When Solomon Drotman (1855-1929) fled to Romania as a young man to avoid conscription into the Russian Army, he took the surname Lazarovitz of the family who sheltered him. Upon immigrating to the United States in 1906, he shortened it to Lazar.
Solomon Lazar ran a confectionery store on the first floor of a rented house in Homestead, Pa., with his two oldest children, Lena (1881-1954) and Hyman (1885-1958). By 1907, he had saved enough to bring his wife, Ida Segal Lazar (1859-1943), and their six younger children, Bella (1887-1969), Sarah (1892-1959), Benjamin (1894-1963), Anna (1897-1976), Josiah (1899-1985) and Rebecca (1900-1911), to the United States.
Benjamin and Josiah Lazar started the B. D. Lazar Company, a jukebox and arcade wholesale and distribution business, located for a time on Fifth Avenue in Uptown.
Josiah Lazar and his wife, Fannie Kwalwasser Lazar, had two children, Robert Paul (1925-2011) and Racelle (1928-2008). Racelle Lazar studied at the Gene Kelly Dancing Studios in the late 1930s and early 1940s and performed in shows at the Nixon Theater and Pittsburgh Playhouse. The Lazar family remained friends with brothers Gene and Fred Kelly and maintained a friendly correspondence for decades. Robert Lazar graduated from Taylor Allderdice High School. He was studying engineering at the University of Pittsburgh when he was drafted into the U.S. Navy in June 1944, during World War II. He was stationed in Chicago, St. Louis and Philadelphia. In high school, college and during his time in the service, Robert Lazar earned money by leading a small jazz band.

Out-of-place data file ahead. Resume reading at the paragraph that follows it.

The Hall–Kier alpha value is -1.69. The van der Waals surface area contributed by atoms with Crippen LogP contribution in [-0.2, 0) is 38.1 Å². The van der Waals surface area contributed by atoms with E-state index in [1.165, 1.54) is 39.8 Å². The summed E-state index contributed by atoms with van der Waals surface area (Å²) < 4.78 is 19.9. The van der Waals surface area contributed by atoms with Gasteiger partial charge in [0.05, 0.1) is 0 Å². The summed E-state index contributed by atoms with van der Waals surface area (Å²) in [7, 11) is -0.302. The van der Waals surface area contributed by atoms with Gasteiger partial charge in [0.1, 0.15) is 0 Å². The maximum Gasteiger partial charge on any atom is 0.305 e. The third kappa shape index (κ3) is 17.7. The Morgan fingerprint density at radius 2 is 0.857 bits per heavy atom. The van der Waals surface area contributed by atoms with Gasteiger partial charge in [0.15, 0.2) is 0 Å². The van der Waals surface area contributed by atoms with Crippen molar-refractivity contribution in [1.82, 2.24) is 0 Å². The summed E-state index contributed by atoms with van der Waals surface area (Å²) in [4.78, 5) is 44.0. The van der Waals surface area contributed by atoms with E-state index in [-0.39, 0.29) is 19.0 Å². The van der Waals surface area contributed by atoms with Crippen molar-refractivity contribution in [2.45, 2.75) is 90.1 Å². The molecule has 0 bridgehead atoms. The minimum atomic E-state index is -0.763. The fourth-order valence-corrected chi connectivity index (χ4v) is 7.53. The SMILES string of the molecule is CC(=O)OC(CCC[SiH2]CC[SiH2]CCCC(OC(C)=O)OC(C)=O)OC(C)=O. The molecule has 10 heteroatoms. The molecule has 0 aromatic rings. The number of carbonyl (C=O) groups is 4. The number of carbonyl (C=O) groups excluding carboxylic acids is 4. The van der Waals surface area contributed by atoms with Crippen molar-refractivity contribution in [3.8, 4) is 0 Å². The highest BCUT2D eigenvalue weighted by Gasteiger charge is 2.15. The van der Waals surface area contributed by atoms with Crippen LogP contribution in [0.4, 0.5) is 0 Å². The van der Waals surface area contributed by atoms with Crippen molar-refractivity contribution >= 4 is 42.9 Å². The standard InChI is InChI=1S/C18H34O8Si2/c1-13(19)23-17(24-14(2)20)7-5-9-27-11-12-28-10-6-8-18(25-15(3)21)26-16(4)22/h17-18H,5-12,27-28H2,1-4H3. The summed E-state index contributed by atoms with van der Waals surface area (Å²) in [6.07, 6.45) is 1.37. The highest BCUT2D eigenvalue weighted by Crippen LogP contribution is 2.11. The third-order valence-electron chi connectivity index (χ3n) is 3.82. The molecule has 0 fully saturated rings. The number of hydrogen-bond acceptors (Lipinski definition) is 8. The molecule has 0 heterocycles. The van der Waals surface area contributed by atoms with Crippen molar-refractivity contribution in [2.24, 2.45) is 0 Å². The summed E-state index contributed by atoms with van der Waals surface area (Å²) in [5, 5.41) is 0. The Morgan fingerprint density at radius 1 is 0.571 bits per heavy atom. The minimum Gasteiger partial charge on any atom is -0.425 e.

In 1950, Robert Lazar opened the Artcraft Uniform Company on Thomas Boulevard in Homewood. The company originally produced waitresses’ uniforms and church choir robes and later expanded into manufacturing blazers and uniforms for private schools.
In 1952, Robert Lazar married Audrey Recht.